For a valid planning basis, the mobility experts from Drees & Sommer determined the need for public charging infrastructure in the urban area up to the year 2030. Ramp-up scenarios and the future energy demand of the electric vehicles were used as forecast variables for this. The result is that around 50,000 electric cars are expected to be in Wiesbaden by 2030, which corresponds to 35 percent of all registrations. This results in a total demand of around 1,700 public charging points for 2030. “The demand is particularly high in inner-city areas, where residents of multi-family and apartment buildings rarely have access to private charging facilities,” says Martin Huber, Senior Consultant in the Smart Charging team at Drees & Sommer SE.
Charging in the hub or at the streetlight
In addition to private charging points at residential buildings or company car parks, charging options in public car parks and in semi-public areas, for example in customer car parks at supermarkets, are also possible. Other possible scenarios are charging hubs with fast charging points, for example in inner-city public car parks or at petrol stations. Another conceivable option is charging at streetlights. This means that a streetlight is equipped with a plug socket so that an electric car can be connected to it. However, in most German cities, the streetlights are connected to the main power line in groups instead of individually, resulting in low connected loads per streetlight and thus longer charging times. “Charging at streetlights can be a sensible alternative to charging points, but the feasibility must be examined individually in each city,” explains Johannes Bracke, Senior Consultant and expert for energy concepts at Drees & Sommer.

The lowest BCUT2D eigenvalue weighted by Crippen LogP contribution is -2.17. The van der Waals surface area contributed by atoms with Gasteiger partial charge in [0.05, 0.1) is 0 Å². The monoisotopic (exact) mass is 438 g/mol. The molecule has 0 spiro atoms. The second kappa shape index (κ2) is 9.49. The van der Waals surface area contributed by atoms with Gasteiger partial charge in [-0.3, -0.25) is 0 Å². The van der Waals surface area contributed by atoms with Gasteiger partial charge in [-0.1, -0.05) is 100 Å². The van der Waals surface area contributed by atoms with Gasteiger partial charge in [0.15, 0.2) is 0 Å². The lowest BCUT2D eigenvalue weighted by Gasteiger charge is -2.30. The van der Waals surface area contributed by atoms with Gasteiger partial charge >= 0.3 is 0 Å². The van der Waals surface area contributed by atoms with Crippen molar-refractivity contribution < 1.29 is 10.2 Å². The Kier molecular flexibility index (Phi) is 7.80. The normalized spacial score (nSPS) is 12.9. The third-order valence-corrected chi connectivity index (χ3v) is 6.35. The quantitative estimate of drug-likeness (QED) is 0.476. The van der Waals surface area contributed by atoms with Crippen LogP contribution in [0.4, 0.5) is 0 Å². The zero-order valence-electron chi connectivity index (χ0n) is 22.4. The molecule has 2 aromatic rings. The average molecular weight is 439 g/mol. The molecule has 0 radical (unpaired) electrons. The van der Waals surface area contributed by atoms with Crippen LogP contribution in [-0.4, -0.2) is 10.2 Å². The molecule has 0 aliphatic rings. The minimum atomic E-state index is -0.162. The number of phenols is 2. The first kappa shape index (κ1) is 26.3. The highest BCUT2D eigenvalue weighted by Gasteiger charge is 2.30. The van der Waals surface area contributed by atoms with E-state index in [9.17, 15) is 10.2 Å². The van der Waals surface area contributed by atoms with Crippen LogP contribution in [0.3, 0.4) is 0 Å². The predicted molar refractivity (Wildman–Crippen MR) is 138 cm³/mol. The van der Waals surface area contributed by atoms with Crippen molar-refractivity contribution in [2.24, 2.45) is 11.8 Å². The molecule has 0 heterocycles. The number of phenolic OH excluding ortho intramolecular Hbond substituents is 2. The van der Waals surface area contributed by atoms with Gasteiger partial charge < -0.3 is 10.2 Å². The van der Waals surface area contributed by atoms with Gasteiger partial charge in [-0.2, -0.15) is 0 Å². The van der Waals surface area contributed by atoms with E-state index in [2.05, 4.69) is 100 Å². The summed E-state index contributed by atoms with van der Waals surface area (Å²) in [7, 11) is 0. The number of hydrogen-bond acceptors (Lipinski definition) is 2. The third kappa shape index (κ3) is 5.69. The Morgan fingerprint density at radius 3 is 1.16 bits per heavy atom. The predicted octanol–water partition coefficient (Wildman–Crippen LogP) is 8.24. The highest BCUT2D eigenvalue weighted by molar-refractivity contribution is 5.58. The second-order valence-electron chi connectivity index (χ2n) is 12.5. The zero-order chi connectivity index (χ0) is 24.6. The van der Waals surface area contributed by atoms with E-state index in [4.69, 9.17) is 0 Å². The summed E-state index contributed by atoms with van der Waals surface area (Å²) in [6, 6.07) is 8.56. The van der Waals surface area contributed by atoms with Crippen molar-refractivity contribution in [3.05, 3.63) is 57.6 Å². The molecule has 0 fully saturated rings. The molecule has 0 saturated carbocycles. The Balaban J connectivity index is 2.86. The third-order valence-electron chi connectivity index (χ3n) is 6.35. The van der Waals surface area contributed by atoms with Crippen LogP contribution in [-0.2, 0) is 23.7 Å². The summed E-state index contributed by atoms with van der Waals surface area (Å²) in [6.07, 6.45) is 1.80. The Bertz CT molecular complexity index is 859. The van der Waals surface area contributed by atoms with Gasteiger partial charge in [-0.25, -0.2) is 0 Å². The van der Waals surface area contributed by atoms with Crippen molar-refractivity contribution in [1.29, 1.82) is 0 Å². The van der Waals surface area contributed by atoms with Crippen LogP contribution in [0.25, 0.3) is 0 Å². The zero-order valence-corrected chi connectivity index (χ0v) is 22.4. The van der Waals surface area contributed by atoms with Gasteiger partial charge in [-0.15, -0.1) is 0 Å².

Combining private and public charging options
The important thing is: “Charging points in public and semi-public spaces are directly related to private charging points,” says infrastructure expert Huber. “If availability increases in one of the spaces, the need for charging points in the other space decreases. There may be streets or neighborhoods that are already adequately served. In order to avoid parallel planning and to achieve a demand-oriented and economic expansion across the entire urban area, close coordination of all parties involved is therefore recommended.” To this end, dialog with representatives of politics, the municipal administration, the municipal energy supplier, housing construction, employers, car park operators and the retail trade took place as part of the concept development in spring 2022.
Blueprint for other cities and municipalities
The project partners have collected the most important results of the implementation concept, the dialog process and the expert interviews in a guide for municipalities. “Even if there is no standard process for setting up a public charging infrastructure, cities and municipalities can still learn from each other. It is now important for administrations to know the future demand for public charging infrastructure and to create an implementation concept as a long-term planning basis,” explains Daniela Kirsch, Team Leader Urban Logistics and Electromobility at Fraunhofer IML. “Our guide is intended to serve as a compass and orientation aid to make it easier for municipalities to implement the program.